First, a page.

Nonfiction

Book Hunters in Brief #81: Jurassic Reads!

Humans weren't around during the heyday of the dinosaurs, and it's a good thing, too--for a number of reasons. Not the least of which is the fact that our  fast tracked evolutionary progress would have, in all likelihood, come to the proverbial screeching halt had our species represented the equivalent of the giant economy-size bag of potato chips for the various giant economy-size carnivores roaming about.

Book Hunters in Brief #58: Cliffhangers

In some venues--network television, for instance--we have grown to expect a season-ending cliffhanger. I mean, a lot of us still don't know who shot J.R., but we do know that half the world tuned in to find out. Then there are the cliffhangers we don't expect--the ones that leave jagged little holes in our lives that only one thing can fill, and we just have to wait (and wait and wait) until that no good, sadistic little...er...ahem...until the author puts out the next installment making our souls whole again.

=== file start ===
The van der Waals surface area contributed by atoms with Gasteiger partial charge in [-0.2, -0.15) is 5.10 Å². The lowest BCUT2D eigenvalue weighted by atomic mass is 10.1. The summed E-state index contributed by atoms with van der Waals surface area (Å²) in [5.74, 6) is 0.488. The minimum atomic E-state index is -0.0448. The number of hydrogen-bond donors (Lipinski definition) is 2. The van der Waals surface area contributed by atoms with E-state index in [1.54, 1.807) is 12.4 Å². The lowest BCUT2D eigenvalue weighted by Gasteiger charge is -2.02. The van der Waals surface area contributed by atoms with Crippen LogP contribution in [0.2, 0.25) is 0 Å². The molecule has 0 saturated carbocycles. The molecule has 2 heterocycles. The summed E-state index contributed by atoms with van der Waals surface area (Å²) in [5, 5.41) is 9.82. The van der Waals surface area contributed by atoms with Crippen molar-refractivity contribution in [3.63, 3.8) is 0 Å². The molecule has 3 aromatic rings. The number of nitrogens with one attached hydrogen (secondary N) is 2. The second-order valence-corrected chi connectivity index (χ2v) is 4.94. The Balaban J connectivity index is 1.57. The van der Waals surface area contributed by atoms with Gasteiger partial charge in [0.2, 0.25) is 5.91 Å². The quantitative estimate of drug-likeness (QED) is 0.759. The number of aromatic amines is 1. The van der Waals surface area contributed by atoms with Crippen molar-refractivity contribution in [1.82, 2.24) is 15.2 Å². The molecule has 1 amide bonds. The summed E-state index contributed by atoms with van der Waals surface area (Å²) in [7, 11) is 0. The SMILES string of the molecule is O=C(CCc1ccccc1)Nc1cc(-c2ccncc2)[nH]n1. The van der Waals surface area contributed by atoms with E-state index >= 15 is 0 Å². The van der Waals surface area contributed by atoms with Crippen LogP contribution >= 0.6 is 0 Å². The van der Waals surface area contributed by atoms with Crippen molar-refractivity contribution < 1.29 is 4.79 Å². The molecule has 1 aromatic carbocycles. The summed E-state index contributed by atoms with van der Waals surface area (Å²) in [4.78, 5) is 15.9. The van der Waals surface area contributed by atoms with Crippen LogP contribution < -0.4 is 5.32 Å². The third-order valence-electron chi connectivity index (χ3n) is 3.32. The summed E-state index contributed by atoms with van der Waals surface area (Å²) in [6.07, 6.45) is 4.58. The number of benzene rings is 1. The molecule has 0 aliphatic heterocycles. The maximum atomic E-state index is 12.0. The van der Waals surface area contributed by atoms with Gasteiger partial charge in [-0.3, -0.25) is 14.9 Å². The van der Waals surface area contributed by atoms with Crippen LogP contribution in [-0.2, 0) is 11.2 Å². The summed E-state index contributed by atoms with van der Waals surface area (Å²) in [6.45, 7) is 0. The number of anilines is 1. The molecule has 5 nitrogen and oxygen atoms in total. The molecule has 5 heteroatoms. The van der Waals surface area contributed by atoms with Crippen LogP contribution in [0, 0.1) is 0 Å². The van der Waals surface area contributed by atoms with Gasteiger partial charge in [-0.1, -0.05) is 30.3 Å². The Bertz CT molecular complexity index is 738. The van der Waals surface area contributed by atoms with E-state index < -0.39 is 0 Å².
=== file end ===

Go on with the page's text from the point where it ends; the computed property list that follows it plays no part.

This week Book Hunters offers some reads guaranteed to leave you hanging. You've been warned.

The Final Problem by Sir Arthur Conan Doyle

October 26, 1881

Buntline Special
 
It may not be a date that you had to memorize for your American History class in school, but what happened that day in small mining town of Tombstone in the Arizona Territory has had a very large impact on the national imagination. Almost one-hundred-thirty years later, what is now known as the gunfight at the O. K. Corral is still making news.

That Time Again

Yes, signs of spring are all around us.  Squirrels are scampering, trees are budding, the grass is growing.  You know what that means:  Lawn care.  These four books will get you started on the path to a greener yard from spring through summer and into fall: 

 

 

Swedish Crime Wave

Swedish crime and mystery fiction books are now in high demand - thanks to the success of Steig Larsson's Millennium trilogy.

Native America

The first humans arrived on this continent about twenty thousand years ago; about sixteen thousand years later a new set of immigrants from began to show up in great numbers on its eastern shore. There was both cooperation and conflict between the new population and the old.

Apollo 11 Anniversary

This week marks the 40th anniversary of the Apollo 11 mission to the moon. Were you watching it live as the images were beamed back to Earth on July 20, 1969? Maybe you have never seen the original broadcast.  If you would like to see it again, or for the first time, you can now view NASA’s restored clips of the transmission online.  

If you're curious to know more about the Apollo 11 mission, check out these titles from the HCPL catalog:

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